Culture & Competency

The Problem with Nicholas Bate

The problem with Nicholas Bate is he writes such good stuff that it’s impossible to do justice to the thoughts that arise as a result of pondering what he writes.

His recent book, How to Be Brilliant, is a little gem. It is little (literally) – A5 sized and 50 points across 34 pages – but it’s also a gem (figuratively). It’s the kind of book I want to dip into every day, to read a page and be reminded of the foundational concepts of doing great work – such as knowing what you’re on about, going the extra 1%, looking after your health, taking breaks during the day to recharge, etc.

Actually, on that last point, I’ve been onsite with clients a lot over the past couple of months. Working in their offices. Working alongside their people. I have had to remind myself that the way I work best will probably be different from how the client staff work, and have thus “run my own race” during the day – not theirs. I’ve got up to get water to drink. I’ve taken the 20 minute walk outside in the afternoon – for fresh air. I’ve done what I need to achieve maximum results for them, even when it hasn’t looked like everyone else. Nicholas writes about this, albeit not with my example above.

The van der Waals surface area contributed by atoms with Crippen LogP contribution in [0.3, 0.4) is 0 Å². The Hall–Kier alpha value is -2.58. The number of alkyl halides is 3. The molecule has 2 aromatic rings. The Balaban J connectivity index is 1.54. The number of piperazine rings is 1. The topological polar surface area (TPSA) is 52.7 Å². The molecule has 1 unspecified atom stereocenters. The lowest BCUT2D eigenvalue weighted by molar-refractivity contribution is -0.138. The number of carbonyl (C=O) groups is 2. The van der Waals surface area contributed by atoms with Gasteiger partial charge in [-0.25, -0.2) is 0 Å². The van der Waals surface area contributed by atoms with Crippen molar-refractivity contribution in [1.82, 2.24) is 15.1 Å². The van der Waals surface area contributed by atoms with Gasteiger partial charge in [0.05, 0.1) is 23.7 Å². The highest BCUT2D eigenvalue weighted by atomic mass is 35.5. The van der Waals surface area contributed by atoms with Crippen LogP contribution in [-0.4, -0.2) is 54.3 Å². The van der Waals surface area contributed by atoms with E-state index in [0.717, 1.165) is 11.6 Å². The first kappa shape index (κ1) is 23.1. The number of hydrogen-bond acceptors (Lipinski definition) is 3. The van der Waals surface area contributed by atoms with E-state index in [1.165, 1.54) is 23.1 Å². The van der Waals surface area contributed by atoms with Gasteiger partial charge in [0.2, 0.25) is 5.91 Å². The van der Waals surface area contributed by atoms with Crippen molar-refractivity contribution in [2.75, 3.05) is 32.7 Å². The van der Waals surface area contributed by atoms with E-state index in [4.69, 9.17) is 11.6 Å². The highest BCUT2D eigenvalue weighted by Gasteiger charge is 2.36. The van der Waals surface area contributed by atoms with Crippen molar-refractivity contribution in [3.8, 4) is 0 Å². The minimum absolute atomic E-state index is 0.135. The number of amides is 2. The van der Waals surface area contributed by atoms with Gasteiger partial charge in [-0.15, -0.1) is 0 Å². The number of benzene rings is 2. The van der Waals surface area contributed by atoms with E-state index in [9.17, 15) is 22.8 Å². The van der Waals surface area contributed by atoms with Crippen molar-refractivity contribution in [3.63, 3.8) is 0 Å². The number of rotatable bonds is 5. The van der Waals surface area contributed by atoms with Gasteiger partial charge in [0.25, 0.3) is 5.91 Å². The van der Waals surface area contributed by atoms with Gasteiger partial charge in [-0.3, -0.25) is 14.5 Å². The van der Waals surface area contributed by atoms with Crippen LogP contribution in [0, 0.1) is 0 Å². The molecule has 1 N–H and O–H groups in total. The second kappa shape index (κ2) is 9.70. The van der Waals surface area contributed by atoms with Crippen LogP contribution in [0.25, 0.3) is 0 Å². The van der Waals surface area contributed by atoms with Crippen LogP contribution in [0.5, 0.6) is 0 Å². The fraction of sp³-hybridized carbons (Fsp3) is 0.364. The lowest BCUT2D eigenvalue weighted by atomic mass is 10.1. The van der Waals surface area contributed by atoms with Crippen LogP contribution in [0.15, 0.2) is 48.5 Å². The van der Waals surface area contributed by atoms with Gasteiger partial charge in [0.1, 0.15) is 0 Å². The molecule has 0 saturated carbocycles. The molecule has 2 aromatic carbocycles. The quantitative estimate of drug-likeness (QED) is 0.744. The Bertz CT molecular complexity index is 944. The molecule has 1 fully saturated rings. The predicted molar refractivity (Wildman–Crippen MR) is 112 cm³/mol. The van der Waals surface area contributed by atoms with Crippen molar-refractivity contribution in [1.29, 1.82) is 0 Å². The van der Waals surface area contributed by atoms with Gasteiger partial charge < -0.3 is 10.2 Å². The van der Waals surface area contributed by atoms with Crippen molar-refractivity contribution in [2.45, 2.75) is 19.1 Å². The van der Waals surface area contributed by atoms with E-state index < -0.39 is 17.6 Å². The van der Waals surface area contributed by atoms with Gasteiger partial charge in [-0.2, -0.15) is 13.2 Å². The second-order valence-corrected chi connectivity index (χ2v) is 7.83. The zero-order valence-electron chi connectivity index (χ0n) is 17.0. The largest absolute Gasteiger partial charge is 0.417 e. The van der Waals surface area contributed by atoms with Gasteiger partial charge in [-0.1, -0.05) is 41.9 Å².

Back to Brilliant, by Nicholas. It’s a good read, a good reminder, a good cultivator of important ideas. If you don’t aspire to being brilliant, don’t read the book. But if you do … do.

In closing, the most important take-away from the book for me is this: Common brilliance is a set of learned habits, not a genetic endowment.

Categories: Culture & Competency